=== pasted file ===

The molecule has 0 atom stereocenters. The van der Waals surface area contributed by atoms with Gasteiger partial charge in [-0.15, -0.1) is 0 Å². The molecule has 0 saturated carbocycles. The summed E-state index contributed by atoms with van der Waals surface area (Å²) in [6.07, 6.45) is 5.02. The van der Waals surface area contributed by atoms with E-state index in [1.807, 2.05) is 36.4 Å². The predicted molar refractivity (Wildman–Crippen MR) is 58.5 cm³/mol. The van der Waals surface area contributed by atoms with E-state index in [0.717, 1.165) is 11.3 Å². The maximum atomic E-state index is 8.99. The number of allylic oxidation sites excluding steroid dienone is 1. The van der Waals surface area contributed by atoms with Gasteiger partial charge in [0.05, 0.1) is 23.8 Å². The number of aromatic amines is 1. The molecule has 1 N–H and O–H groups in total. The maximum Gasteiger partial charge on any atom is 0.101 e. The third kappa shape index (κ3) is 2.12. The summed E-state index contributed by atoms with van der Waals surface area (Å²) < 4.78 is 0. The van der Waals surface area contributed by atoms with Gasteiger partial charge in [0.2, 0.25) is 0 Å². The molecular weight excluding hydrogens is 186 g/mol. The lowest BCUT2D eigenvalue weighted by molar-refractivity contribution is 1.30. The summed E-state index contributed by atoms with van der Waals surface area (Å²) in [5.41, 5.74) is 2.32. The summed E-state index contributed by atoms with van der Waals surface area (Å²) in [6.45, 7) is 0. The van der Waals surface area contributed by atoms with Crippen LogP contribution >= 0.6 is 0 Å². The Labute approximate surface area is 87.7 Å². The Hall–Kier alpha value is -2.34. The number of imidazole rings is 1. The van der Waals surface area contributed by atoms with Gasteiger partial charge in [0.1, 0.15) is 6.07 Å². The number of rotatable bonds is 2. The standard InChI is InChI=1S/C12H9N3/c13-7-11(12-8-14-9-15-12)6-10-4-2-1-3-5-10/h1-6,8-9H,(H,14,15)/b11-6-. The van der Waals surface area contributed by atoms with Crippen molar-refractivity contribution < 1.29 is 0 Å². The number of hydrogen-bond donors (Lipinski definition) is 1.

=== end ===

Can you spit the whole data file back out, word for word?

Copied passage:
The molecule has 0 atom stereocenters. The van der Waals surface area contributed by atoms with Gasteiger partial charge in [-0.15, -0.1) is 0 Å². The molecule has 0 saturated carbocycles. The summed E-state index contributed by atoms with van der Waals surface area (Å²) in [6.07, 6.45) is 5.02. The van der Waals surface area contributed by atoms with E-state index in [1.807, 2.05) is 36.4 Å². The predicted molar refractivity (Wildman–Crippen MR) is 58.5 cm³/mol. The van der Waals surface area contributed by atoms with E-state index in [0.717, 1.165) is 11.3 Å². The maximum atomic E-state index is 8.99. The number of allylic oxidation sites excluding steroid dienone is 1. The van der Waals surface area contributed by atoms with Gasteiger partial charge in [0.05, 0.1) is 23.8 Å². The number of aromatic amines is 1. The molecule has 1 N–H and O–H groups in total. The maximum Gasteiger partial charge on any atom is 0.101 e. The third kappa shape index (κ3) is 2.12. The summed E-state index contributed by atoms with van der Waals surface area (Å²) < 4.78 is 0. The van der Waals surface area contributed by atoms with Gasteiger partial charge in [0.2, 0.25) is 0 Å². The molecular weight excluding hydrogens is 186 g/mol. The lowest BCUT2D eigenvalue weighted by molar-refractivity contribution is 1.30. The summed E-state index contributed by atoms with van der Waals surface area (Å²) in [5.41, 5.74) is 2.32. The summed E-state index contributed by atoms with van der Waals surface area (Å²) in [6.45, 7) is 0. The van der Waals surface area contributed by atoms with Crippen LogP contribution >= 0.6 is 0 Å². The Labute approximate surface area is 87.7 Å². The Hall–Kier alpha value is -2.34. The number of imidazole rings is 1. The van der Waals surface area contributed by atoms with Gasteiger partial charge in [0.1, 0.15) is 6.07 Å². The number of rotatable bonds is 2. The standard InChI is InChI=1S/C12H9N3/c13-7-11(12-8-14-9-15-12)6-10-4-2-1-3-5-10/h1-6,8-9H,(H,14,15)/b11-6-. The van der Waals surface area contributed by atoms with Crippen molar-refractivity contribution < 1.29 is 0 Å². The number of hydrogen-bond donors (Lipinski definition) is 1.